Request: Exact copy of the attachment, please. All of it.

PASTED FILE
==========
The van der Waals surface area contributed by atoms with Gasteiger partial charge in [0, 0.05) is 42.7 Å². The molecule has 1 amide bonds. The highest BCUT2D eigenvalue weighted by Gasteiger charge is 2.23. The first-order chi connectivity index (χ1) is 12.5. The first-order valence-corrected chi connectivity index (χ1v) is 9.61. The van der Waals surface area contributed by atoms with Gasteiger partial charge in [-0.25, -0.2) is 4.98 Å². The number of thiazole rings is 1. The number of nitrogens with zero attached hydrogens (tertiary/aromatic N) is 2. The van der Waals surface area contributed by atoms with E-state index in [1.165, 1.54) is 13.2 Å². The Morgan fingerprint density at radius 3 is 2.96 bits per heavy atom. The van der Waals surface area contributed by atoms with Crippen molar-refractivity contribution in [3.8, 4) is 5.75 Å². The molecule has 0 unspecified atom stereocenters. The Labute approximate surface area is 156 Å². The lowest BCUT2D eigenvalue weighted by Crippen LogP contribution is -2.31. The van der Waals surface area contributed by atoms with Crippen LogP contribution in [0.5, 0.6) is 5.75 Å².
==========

The van der Waals surface area contributed by atoms with Gasteiger partial charge in [0, 0.05) is 42.7 Å². The molecule has 1 amide bonds. The highest BCUT2D eigenvalue weighted by Gasteiger charge is 2.23. The first-order chi connectivity index (χ1) is 12.5. The first-order valence-corrected chi connectivity index (χ1v) is 9.61. The van der Waals surface area contributed by atoms with Gasteiger partial charge in [-0.25, -0.2) is 4.98 Å². The number of thiazole rings is 1. The number of nitrogens with zero attached hydrogens (tertiary/aromatic N) is 2. The van der Waals surface area contributed by atoms with E-state index in [1.165, 1.54) is 13.2 Å². The Morgan fingerprint density at radius 3 is 2.96 bits per heavy atom. The van der Waals surface area contributed by atoms with Crippen molar-refractivity contribution in [3.8, 4) is 5.75 Å². The molecule has 0 unspecified atom stereocenters. The Labute approximate surface area is 156 Å². The lowest BCUT2D eigenvalue weighted by Crippen LogP contribution is -2.31. The van der Waals surface area contributed by atoms with Crippen LogP contribution in [0.5, 0.6) is 5.75 Å².